From the 2003 competitors, both medalists and non-medalists, came performances of both competition solos and pas de deux. Kristoffer Sakurai and his partner, Susanne Grinder, both from the Royal Danish Ballet, gave a delightful and polished performance of August Bournonville’s Kermesse in Bruges Pas de Deux. Sakurai’s elegant upper body and fluid dancing were again on display in his solo to Louise Midjort’s When Without. Victoria Jaini and fellow Georgian Temur Suluashvili offered up a moving interpretation of the second competition pas de deux, Jose Limon’s Duet from Mazurkas, a pas de deux in a style unfamiliar to many of the competitors, set to music from Frederic Chopin. Marius Petipa’s high flying choreography for the Shades Pas de Deuz from La Bayadere was no challenge for medalist Cesar Morales and Ludmilla Pagliero. Morales sailed through the menage of grand jetes and landed confidently to one knee out of the final double tour, while Pagliero appeared confident, if not totally stretched in many positions, throughout.

In his solo, Morales demonstrated his flexibility and control in a beautifully positioned, slow arabesque penchee. Morales’ fellow gold medalist, Ogulcan Borova, also got a chance to demonstrate his technical prowess in La Bayadere, dancing one of the male solos. Although he was obviously limited by the small and unsprung stage, Borova’s powerful and precise technique left no question as to why he received the top honor. Jonathan Jordan was especially impressive in his solo, a high powered piece to Ira Macintire’s Possession that included traditional bravura steps as well as karate-like kicks. Other performances from award winners included Alexei Agoudine in solo of his own creation, Time, Caitlin Valentine in Katie Garza’s Sweet Sorrow, and Kathleen Breen Combes in Septime Webre’s And So It Goes, Andrea Bena, Christopher Rickert (outstanding in an excerpt from Natalie Weir’s Jabula), Saori Nagata, Erica de la O and Takuma Oshiba.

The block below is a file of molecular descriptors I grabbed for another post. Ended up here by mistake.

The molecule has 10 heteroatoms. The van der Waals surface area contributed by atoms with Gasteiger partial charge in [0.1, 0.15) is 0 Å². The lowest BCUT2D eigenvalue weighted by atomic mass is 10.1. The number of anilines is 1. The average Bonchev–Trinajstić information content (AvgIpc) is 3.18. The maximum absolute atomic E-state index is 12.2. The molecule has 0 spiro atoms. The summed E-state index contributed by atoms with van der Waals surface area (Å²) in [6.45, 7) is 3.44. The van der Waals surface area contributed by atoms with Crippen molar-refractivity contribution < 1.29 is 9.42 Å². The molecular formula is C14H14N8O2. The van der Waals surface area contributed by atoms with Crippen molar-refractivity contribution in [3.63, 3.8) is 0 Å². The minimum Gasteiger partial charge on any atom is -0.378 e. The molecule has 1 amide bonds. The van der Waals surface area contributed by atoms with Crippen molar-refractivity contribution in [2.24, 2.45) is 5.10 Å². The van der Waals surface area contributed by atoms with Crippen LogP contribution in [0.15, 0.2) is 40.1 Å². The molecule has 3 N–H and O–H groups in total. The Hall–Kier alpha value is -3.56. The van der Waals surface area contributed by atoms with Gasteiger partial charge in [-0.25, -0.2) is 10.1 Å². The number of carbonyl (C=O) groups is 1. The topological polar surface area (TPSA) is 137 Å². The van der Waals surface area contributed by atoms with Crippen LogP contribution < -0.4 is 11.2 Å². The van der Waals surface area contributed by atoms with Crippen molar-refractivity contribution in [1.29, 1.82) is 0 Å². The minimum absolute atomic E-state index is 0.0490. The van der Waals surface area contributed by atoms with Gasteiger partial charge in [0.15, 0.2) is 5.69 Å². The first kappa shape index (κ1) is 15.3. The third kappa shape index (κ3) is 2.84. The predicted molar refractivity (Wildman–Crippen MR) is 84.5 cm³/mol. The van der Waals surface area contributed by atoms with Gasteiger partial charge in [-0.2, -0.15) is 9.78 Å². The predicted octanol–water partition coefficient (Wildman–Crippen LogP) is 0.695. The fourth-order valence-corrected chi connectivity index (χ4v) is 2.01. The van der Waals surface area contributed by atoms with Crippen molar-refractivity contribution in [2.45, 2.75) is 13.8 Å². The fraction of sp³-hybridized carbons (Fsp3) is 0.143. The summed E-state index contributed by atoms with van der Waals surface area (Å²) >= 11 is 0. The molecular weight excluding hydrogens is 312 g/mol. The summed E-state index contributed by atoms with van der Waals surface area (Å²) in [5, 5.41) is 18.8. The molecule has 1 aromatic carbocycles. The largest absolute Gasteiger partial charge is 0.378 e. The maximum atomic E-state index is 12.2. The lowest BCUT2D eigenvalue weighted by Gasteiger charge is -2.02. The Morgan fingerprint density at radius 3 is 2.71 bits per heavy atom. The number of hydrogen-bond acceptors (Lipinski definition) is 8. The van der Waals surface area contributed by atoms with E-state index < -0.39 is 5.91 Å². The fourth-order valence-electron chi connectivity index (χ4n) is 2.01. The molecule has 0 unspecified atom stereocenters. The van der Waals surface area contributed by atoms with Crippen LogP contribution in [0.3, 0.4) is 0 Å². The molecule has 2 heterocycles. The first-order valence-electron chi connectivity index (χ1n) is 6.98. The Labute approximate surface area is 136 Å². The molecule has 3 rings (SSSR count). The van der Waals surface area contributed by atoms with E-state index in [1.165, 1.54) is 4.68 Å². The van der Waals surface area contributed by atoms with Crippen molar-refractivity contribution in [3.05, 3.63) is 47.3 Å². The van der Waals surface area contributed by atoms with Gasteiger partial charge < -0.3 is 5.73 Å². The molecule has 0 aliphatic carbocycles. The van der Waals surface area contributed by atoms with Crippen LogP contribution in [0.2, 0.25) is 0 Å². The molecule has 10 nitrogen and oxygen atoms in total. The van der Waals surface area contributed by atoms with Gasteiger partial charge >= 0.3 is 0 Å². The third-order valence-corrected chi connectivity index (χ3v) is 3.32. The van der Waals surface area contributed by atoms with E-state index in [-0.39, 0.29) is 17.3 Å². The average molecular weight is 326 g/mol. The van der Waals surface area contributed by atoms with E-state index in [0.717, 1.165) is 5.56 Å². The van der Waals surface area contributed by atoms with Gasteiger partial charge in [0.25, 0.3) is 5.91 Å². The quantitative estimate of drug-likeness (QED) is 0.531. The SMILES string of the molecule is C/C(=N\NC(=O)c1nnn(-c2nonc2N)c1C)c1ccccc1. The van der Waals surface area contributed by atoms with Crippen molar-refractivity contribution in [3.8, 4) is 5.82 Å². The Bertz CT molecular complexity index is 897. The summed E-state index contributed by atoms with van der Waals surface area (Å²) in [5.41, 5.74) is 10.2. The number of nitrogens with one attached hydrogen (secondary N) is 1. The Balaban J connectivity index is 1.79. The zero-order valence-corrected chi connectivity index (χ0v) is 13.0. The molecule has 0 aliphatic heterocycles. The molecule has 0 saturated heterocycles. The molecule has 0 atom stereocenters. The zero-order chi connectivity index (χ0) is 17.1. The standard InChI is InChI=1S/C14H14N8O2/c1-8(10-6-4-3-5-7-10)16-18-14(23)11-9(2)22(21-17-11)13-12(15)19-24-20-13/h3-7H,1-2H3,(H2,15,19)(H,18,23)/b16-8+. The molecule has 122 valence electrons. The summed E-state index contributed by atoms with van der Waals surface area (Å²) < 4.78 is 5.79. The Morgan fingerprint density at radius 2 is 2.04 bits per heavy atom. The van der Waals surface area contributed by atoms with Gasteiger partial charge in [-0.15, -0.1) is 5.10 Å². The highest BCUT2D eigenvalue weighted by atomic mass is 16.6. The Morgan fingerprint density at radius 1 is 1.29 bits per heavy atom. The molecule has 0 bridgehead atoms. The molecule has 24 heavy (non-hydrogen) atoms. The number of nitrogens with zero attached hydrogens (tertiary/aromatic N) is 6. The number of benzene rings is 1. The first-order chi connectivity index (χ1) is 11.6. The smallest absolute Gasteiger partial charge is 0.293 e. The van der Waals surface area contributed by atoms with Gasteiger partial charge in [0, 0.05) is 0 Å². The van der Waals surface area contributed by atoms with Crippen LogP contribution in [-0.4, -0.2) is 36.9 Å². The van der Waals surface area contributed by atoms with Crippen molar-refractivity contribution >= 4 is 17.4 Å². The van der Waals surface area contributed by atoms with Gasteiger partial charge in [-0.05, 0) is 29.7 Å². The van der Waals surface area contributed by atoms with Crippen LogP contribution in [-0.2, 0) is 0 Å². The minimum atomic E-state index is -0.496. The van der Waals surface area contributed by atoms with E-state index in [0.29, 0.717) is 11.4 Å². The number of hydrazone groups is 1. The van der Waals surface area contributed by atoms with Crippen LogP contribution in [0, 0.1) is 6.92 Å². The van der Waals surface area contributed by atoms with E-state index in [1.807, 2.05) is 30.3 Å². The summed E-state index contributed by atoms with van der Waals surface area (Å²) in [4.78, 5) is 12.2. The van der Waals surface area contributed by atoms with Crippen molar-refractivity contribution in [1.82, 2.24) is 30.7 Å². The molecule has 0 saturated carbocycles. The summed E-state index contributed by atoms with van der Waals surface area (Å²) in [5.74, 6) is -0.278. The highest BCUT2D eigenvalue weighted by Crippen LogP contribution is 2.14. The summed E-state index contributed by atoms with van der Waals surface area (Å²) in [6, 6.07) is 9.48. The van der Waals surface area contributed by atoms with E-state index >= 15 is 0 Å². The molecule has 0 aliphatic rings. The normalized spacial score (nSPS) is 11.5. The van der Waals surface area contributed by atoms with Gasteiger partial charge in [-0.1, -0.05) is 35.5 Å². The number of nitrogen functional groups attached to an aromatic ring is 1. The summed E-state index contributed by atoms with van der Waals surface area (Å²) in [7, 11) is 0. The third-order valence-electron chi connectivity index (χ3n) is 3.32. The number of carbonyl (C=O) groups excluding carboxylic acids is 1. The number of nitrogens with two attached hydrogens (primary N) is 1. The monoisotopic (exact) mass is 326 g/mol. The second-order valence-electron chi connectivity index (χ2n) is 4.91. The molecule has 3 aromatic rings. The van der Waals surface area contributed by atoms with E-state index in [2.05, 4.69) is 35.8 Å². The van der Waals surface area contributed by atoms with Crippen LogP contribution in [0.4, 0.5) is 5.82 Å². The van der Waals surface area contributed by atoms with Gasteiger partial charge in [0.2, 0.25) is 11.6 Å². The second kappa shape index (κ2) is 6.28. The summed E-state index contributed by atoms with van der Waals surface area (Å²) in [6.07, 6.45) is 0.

Congratulations go to all the dancers, and to Copen and D’Antuono who put so much effort into organizing the competition. It is a rare opportunity for young dancers not only to be seen by many artistic directors but also to have the experience of coaching from top dancers and teachers. However it would seem that in order to really draw the top talent, NYIBC needs be held in a theater with a properly sized and sprung floor. Performing on an un-sprung floor, as was done this year, is not only potentially injurious, but doesn’t aid in building the confidence of these young dancers. For an otherwise wonderfully organized and executed competition, the lack of a sprung floor for competition is a glaring fault. During the evening, Ms. Copen announced that the competition will now be held every other year. One looks forward to seeing another crop of talented young dancers and improved facilities in 2005!

For a complete listing of recipients, please visit the discussion in our forum.